But what some Democrats might have missed is that eight Democrats in total voted against an amendment from Sen. Bernie SandersBernie SandersOvernight Energy: Biden seeks to reassert US climate leadership | President to 'repeal or replace' Trump decision removing protections for Tongass | Administration proposes its first offshore wind lease sale On The Money: Democrats wary of emerging bipartisan infrastructure deal, warn of time crunch Out-of-touch Democrats running scared of progressives MORE (I-Vt.) to ignore a Senate parliamentarian’s ruling that the wage increase couldn’t be included in the budget reconciliation package.
In addition to Manchin and Sinema, the $15 figure was opposed by Democratic Sens. Maggie HassanMargaret (Maggie) HassanOVERNIGHT ENERGY: Biden ends infrastructure talks with key Republican | Colonial Pipeline CEO grilled over ransomware attack | Texas gov signs bills to improve power grid after winter storm Colonial Pipeline CEO grilled over ransomware attack Schumer faces cracks in Democratic unity MORE (N.H.), Jeanne ShaheenCynthia (Jeanne) Jeanne ShaheenOvernight Defense: Pentagon details military construction projects getting .2B restored from wall funds | Biden chooses former commander to lead Navy | Bill seeks to boost visa program for Afghans who helped US Senate bill would add visas, remove hurdles to program for Afghans who helped US White House briefed on bipartisan infrastructure deal but says questions remain MORE (N.H.), Chris CoonsChris Andrew CoonsOvernight Defense: Pentagon details military construction projects getting .2B restored from wall funds | Biden chooses former commander to lead Navy | Bill seeks to boost visa program for Afghans who helped US Bipartisan senators introduce bill to protect small businesses from cyberattacks China conducts amphibious landing drill near Taiwan after senators' visit MORE (Del.), Tom CarperThomas (Tom) Richard CarperDemocrats wary of emerging bipartisan infrastructure deal Overnight Health Care: US to donate 500 million Pfizer doses to other countries: reports | GOP's attacks on Fauci at center of pandemic message | Federal appeals court blocks Missouri abortion ban Senate crafts Pelosi alternative on drug prices MORE (Del.), Jon TesterJonathan (Jon) TesterAntsy Democrats warn of infrastructure time crunch Bipartisan Senate group announces infrastructure deal 'The era of bipartisanship is over': Senate hits rough patch MORE (Mont.) and independent Sen. Angus KingAngus KingSenior Biden cyber nominees sail through Senate hearing Pentagon chief: Military has already started 'over-the-horizon' operations in Afghanistan Pavlich: Democrat senators must oppose Chipman's ATF nomination MORE (Maine).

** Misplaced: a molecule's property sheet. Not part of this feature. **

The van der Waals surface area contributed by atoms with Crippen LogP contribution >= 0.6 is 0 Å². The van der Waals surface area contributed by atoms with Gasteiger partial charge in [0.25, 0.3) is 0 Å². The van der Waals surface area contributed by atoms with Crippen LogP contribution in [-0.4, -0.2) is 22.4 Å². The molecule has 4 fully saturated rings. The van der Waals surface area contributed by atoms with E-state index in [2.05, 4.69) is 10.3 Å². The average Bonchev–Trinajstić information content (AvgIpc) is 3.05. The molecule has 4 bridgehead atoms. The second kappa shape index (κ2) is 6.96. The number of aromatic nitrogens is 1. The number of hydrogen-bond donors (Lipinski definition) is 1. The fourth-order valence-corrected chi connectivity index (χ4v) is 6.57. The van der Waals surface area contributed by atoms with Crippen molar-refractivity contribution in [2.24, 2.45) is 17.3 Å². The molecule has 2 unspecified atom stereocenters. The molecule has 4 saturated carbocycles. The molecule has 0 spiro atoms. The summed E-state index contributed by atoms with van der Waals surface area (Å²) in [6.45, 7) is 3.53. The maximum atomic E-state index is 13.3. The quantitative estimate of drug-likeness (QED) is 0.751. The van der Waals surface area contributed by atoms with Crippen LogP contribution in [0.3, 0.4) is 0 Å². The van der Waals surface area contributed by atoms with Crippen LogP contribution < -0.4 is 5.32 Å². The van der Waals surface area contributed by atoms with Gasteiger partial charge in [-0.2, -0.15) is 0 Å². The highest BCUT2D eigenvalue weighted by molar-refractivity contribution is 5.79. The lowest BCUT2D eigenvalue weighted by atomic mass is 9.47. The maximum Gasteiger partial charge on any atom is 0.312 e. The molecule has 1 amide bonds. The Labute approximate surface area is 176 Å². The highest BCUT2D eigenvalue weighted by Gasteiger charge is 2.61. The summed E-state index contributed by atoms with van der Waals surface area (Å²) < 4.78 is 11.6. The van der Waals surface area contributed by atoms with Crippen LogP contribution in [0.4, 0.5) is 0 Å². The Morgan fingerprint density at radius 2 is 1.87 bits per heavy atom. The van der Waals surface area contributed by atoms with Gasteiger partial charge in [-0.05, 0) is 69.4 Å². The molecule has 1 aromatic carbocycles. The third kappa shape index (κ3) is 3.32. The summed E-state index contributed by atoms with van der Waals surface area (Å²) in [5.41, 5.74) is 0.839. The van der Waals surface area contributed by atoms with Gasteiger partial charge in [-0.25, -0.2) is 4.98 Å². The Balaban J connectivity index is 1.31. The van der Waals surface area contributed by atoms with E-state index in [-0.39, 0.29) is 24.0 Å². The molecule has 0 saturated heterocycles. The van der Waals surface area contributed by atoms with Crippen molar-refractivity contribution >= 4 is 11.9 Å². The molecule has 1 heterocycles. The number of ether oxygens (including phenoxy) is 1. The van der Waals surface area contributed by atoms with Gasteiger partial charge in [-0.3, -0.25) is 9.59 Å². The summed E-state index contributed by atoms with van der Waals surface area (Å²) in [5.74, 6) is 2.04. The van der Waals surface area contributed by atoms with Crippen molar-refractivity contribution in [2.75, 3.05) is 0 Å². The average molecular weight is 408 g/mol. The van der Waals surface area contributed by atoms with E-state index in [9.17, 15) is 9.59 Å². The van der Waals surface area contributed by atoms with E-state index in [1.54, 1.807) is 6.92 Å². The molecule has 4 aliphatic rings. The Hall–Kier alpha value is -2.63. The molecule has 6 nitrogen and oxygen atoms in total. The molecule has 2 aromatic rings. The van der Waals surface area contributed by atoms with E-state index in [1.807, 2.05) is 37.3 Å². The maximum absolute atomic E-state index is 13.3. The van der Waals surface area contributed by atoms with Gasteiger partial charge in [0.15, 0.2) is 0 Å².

Senators in the party appear to recognize the scrutiny they are under from an activist base, and support for ending the filibuster is growing within the Senate Democratic caucus.
Sen. Jacky RosenJacklyn (Jacky) Sheryl RosenInfighting grips Nevada Democrats ahead of midterms 9 Senate seats most likely to flip in 2022 Hillicon Valley: Facebook to resume some political donations | Microsoft says Russian hackers utilized email system used by USAID to target other groups | Senate confirms Biden's top scientist MORE (D-Nev.) backtracked after telling The Washington Post that she supported reforming instead of canceling the rule, later saying in a statement that she did support killing it off if necessary to pass voting rights legislation and as a means for “protecting democracy.”
King similarly said he would “choose democracy” after previously expressing hesitation about completely ending the practice.
Tester, who like Manchin represents a red state that twice voted for Trump, told MSNBC this week that he’s “still for getting folks on both sides together and try and make the filibuster work,” but seemed to suggest he would support changes too.
“At some point in time this country needs Congress to act and get things done,” he said.
Two sources outside of the Senate who want to get rid of the filibuster said Tester’s remarks were seen as a positive development.
As activists seek to pile on the pressure, they say they want Democrats beyond Manchin and Sinema to feel the heat.
“Everything about this is concerning,” Sanberg said. “We in the United States Senate aren’t beholden to our constituents. That’s really how they’re acting. It’s like an unelected House of Lords.”